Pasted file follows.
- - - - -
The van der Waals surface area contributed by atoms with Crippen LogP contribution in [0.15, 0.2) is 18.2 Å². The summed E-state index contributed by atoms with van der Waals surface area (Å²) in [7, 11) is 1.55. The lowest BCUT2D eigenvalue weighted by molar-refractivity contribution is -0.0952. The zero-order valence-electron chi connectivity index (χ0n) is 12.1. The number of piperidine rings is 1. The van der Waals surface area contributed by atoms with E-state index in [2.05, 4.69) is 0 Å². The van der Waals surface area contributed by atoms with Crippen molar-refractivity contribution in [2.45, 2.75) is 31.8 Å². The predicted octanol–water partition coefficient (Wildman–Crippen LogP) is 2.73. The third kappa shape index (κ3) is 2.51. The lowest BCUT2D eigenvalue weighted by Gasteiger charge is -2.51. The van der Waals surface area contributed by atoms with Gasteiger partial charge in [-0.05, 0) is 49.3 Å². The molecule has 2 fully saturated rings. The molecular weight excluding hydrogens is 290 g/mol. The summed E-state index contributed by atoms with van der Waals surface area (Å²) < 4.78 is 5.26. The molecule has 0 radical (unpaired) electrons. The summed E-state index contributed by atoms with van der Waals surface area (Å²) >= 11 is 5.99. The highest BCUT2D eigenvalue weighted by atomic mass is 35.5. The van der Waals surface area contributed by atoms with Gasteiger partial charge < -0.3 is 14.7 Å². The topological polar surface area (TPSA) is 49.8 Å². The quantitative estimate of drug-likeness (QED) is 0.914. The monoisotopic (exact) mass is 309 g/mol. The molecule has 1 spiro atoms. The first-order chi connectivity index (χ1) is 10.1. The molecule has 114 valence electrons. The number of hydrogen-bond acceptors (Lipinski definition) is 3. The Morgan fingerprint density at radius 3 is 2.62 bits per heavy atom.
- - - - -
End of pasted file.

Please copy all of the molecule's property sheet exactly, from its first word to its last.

The van der Waals surface area contributed by atoms with Crippen LogP contribution in [0.15, 0.2) is 18.2 Å². The summed E-state index contributed by atoms with van der Waals surface area (Å²) in [7, 11) is 1.55. The lowest BCUT2D eigenvalue weighted by molar-refractivity contribution is -0.0952. The zero-order valence-electron chi connectivity index (χ0n) is 12.1. The number of piperidine rings is 1. The van der Waals surface area contributed by atoms with E-state index in [2.05, 4.69) is 0 Å². The van der Waals surface area contributed by atoms with Crippen molar-refractivity contribution in [2.45, 2.75) is 31.8 Å². The predicted octanol–water partition coefficient (Wildman–Crippen LogP) is 2.73. The third kappa shape index (κ3) is 2.51. The lowest BCUT2D eigenvalue weighted by Gasteiger charge is -2.51. The van der Waals surface area contributed by atoms with Gasteiger partial charge in [-0.05, 0) is 49.3 Å². The molecule has 2 fully saturated rings. The molecular weight excluding hydrogens is 290 g/mol. The summed E-state index contributed by atoms with van der Waals surface area (Å²) < 4.78 is 5.26. The molecule has 0 radical (unpaired) electrons. The summed E-state index contributed by atoms with van der Waals surface area (Å²) >= 11 is 5.99. The highest BCUT2D eigenvalue weighted by atomic mass is 35.5. The van der Waals surface area contributed by atoms with Gasteiger partial charge < -0.3 is 14.7 Å². The topological polar surface area (TPSA) is 49.8 Å². The quantitative estimate of drug-likeness (QED) is 0.914. The monoisotopic (exact) mass is 309 g/mol. The molecule has 1 spiro atoms. The first-order chi connectivity index (χ1) is 10.1. The molecule has 114 valence electrons. The number of hydrogen-bond acceptors (Lipinski definition) is 3. The Morgan fingerprint density at radius 3 is 2.62 bits per heavy atom.